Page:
Gannawarra Shire Council
Gannawarra Flood History
Gannawarra Shire Council has a history of flooding including a significant flood event in January 2011 which impacted the townships of Qumabatook and Kerang and vast extents of rural areas resulting in extensive damage.
The two key river systems which impact the Gannawarra Shire areas are the Loddon River and the Avoca including the January 2011 events and the 1983 event.
Households and businesses should refer to the Local Flood Guide or the Gannawarra Shire Flood Emergency Plan for more information.
Kerang Local Flood Guide
Are you at risk of flood?
Due to the flat nature of the landscape and its close proximity to the Loddon River, Kerang and itssurrounding areas are vulnerable to overland flows of water.
Within the Loddon catchment there are a number of creeks and river run offs. Significant floods have been recorded in Kerang in 1909, 1916, 1933, 1975, 1981, 1993 and 2011.
The 2011 flood followed an extensive period of wet weather with major flooding through the lower Loddon and Avoca Rivers in September, December 2010 and September 2016.
Widespread flooding in Kerang led to a number of mitigation works in the area during 1980-1996 to help reduce the impact of floods. Kerang’s levees run for 17 kilometres and include part of the Murray Valley Highway to the south of the town. Properties start to become isolated to the north and south of Kerang when the Murray Valley Highway Bridge Gauge reads 77.20 metres, just above minor flood level of 77.00 metre.
During the 2011 flood, floodwater overtopped the Pyramid Creek levee. However, the township of Kerang was saved from the full extent of the flooding by a combination of the levee on the Loddon River and a temporary levee built on the southern side of Kerang.
Kerang’s levees have reduced the level of risk associated with flooding in some areas of the town, however no levee is flood proof and some houses and businesses inside and outside of the town were flooded.
The map to the right shows the extent of the January 2011 flood which measured 78.03m on the Murray Valley Highway River Gauge.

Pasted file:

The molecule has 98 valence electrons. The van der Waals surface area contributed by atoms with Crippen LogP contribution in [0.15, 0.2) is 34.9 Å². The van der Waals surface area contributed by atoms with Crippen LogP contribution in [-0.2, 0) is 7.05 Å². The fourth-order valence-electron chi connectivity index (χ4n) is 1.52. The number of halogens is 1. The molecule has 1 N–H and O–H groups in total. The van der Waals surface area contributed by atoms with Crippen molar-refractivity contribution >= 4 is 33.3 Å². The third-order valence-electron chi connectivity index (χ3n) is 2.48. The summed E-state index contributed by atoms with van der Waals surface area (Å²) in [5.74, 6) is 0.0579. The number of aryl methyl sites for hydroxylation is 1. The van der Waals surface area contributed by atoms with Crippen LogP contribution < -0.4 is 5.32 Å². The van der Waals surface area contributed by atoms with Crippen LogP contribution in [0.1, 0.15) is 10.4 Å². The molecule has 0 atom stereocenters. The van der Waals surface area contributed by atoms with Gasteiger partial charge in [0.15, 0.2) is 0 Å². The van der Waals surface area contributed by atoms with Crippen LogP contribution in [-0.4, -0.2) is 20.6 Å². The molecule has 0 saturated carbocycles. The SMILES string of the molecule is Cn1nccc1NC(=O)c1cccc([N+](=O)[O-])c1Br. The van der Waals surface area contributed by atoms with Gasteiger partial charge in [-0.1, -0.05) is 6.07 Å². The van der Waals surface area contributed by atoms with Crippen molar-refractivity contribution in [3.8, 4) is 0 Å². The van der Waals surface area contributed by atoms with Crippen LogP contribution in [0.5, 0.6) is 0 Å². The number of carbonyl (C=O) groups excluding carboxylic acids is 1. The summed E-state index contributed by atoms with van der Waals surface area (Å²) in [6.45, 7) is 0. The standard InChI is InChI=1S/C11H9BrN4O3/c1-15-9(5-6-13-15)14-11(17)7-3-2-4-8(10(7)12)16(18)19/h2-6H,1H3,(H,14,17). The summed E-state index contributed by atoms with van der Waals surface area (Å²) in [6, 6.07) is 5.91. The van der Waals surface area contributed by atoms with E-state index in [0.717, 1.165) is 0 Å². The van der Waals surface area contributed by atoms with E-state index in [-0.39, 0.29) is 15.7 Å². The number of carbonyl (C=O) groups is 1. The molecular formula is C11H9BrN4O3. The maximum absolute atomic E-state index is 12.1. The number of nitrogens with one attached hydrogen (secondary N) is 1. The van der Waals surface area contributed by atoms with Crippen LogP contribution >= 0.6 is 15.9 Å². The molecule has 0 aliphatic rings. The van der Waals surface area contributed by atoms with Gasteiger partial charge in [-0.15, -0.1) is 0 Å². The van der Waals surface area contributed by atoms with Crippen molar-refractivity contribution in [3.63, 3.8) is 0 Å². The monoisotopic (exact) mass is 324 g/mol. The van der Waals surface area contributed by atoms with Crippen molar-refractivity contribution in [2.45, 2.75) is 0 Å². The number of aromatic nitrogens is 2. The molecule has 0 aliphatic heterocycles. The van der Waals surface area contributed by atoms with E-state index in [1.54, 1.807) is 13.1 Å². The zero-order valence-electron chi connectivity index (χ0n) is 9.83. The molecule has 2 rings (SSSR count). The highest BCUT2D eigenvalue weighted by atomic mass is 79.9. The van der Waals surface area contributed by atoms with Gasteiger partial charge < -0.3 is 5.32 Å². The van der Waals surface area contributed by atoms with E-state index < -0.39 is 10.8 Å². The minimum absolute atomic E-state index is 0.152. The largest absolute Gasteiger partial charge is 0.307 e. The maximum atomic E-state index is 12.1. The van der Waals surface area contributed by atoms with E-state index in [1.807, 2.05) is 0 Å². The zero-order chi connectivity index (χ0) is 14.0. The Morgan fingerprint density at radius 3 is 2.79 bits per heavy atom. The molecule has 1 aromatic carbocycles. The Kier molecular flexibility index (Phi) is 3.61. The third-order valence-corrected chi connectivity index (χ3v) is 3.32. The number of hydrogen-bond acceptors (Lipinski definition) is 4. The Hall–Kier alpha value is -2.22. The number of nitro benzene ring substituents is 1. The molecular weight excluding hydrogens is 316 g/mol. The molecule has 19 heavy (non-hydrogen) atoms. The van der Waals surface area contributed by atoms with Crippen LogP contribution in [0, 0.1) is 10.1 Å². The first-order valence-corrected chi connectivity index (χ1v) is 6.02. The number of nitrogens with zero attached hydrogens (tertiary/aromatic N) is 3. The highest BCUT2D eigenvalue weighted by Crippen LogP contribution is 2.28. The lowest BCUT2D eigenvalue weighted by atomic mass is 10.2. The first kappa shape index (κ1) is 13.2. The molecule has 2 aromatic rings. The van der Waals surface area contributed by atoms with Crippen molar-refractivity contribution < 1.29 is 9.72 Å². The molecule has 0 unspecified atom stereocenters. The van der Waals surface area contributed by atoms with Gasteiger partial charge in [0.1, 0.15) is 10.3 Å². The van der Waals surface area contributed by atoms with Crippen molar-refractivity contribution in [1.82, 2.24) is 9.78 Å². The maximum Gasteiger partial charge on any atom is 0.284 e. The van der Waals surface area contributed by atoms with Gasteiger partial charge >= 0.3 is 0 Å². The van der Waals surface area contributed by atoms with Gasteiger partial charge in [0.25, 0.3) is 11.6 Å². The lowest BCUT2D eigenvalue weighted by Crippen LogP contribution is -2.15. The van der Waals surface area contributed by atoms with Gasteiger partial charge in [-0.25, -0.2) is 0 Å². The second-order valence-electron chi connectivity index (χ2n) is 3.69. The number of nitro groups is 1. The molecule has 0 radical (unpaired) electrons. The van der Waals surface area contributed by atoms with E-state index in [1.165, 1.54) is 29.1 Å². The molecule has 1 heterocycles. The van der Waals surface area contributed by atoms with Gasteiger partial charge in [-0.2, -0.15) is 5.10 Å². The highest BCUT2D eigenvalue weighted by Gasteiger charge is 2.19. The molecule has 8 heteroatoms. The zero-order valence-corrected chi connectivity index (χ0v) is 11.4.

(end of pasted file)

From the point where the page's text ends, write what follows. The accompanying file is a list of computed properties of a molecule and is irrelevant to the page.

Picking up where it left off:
Murrabit and Benjeroop Local Flood Guide
Are you at risk of flood?
Murrabit and Benjeroop are located on the lower Loddon River floodplain near the Murray River. The chance of flooding increases when both the Loddon and the Murray Rivers are in flood at the same time.
Major flooding of the Avoca River can also contribute to flooding of the Lower Loddon floodplain area. Significant flooding has occurred throughout the region since settlement, and property owners have constructed a series of earthen levees throughout the floodplain over the last hundred years. Many of these levees are in poor condition, are located on private land and cannot be relied on to protect from riverine flooding.
Murrabit township is located on higher ground, and is protected by a series of levees; however extensive rural areas around the township including Benjeroop are at risk of extensive and long term inundation.
No levee is flood proof, including the many levees built on private land. It is likely that large parts of the district will be inundated in future flood events.
The map to the right shows the extent of flooding in the area during the 2011 flood event and the expected flooding from a 1% Annual Exceedance Probability (AEP) flood of the Murray River.
Quambatook Local Flood Guide
Are you at risk of flood?
Quambatook is at risk of flooding from the Avoca River, and is also vulnerable to flash flooding
caused by heavy rainfall over a short period of time.
Although the township of Quambatook is built on higher ground and has levees providing some protection, large floods can still cause damage within the township and no levee is guaranteed flood proof.
During the January 2011 flood event approximately three kilometres of temporary earthen levees were constructed by Council with considerable local voluntary effort.
If the temporary levees had not been constructed most of the 120 houses and shops in town would have been flooded.
Since the river gauge was installed at Quambatook South in 1963, there have been 17 recorded flood events above the minor flood level. These events were generally limited to agricultural land and required the occasional closure of minor roads.
On 9 January 2011, after 100mm of rain fell in a few hours, water overwhelmed the town’s drainage which caused flash flooding in parts of the township. Although levees and floodways assist in protecting the Quambatook township, these levees are only designed to protect property and cope with a certain flood level.
Floods in excess of the Major flood level may result in water overflowing the levees and floodways, flooding the town. This was prevented in 2011 when temporary levees were constructed on the eastern side of town. No levee is guaranteed flood-proof. If flooding affects Charlton, then it typically affects Quambatook 40-96 hours later.
The map to the right shows the extent of flooding in the January 2011 and September 1983 floods as well as the location of the temporary levees built by Council and the local community.
About Flood Guides
Communities can use local flood guides to identify and better understand their local flood risk. They include information about: flood history, how to prepare & respond to floods and who to contact.
Local VICSES Unit
Kerang VICSES Unit8 Tate Drive,